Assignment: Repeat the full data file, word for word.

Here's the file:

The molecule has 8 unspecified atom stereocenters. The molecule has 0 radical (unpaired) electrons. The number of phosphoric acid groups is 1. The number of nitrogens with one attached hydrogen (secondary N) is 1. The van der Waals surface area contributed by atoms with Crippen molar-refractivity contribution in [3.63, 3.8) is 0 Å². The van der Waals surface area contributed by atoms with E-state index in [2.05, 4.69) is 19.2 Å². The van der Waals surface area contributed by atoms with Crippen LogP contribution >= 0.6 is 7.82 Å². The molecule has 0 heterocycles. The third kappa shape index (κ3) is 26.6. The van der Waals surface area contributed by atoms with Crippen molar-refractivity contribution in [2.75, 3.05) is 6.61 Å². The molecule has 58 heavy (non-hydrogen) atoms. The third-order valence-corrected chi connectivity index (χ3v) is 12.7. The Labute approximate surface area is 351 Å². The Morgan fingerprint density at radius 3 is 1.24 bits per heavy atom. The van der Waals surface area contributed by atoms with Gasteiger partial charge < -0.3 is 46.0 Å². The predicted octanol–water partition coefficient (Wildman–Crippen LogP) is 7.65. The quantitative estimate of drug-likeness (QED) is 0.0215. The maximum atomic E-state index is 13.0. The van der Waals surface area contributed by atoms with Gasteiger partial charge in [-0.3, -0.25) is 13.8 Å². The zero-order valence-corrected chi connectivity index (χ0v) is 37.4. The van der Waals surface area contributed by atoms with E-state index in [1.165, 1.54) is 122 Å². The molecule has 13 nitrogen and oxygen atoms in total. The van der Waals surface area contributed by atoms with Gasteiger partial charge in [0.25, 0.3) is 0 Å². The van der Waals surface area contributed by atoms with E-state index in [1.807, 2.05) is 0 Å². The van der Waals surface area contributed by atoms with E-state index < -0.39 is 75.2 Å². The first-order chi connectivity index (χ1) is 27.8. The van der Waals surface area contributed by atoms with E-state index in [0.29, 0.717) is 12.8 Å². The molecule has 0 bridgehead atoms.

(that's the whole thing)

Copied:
The molecule has 8 unspecified atom stereocenters. The molecule has 0 radical (unpaired) electrons. The number of phosphoric acid groups is 1. The number of nitrogens with one attached hydrogen (secondary N) is 1. The van der Waals surface area contributed by atoms with Crippen molar-refractivity contribution in [3.63, 3.8) is 0 Å². The van der Waals surface area contributed by atoms with E-state index in [2.05, 4.69) is 19.2 Å². The van der Waals surface area contributed by atoms with Crippen LogP contribution >= 0.6 is 7.82 Å². The molecule has 0 heterocycles. The third kappa shape index (κ3) is 26.6. The van der Waals surface area contributed by atoms with Crippen molar-refractivity contribution in [2.75, 3.05) is 6.61 Å². The molecule has 58 heavy (non-hydrogen) atoms. The third-order valence-corrected chi connectivity index (χ3v) is 12.7. The Labute approximate surface area is 351 Å². The Morgan fingerprint density at radius 3 is 1.24 bits per heavy atom. The van der Waals surface area contributed by atoms with Gasteiger partial charge < -0.3 is 46.0 Å². The predicted octanol–water partition coefficient (Wildman–Crippen LogP) is 7.65. The quantitative estimate of drug-likeness (QED) is 0.0215. The maximum atomic E-state index is 13.0. The van der Waals surface area contributed by atoms with Gasteiger partial charge in [-0.3, -0.25) is 13.8 Å². The zero-order valence-corrected chi connectivity index (χ0v) is 37.4. The van der Waals surface area contributed by atoms with E-state index in [1.165, 1.54) is 122 Å². The molecule has 13 nitrogen and oxygen atoms in total. The van der Waals surface area contributed by atoms with Gasteiger partial charge in [0.25, 0.3) is 0 Å². The van der Waals surface area contributed by atoms with E-state index in [1.807, 2.05) is 0 Å². The van der Waals surface area contributed by atoms with E-state index < -0.39 is 75.2 Å². The first-order chi connectivity index (χ1) is 27.8. The van der Waals surface area contributed by atoms with E-state index in [0.29, 0.717) is 12.8 Å². The molecule has 0 bridgehead atoms.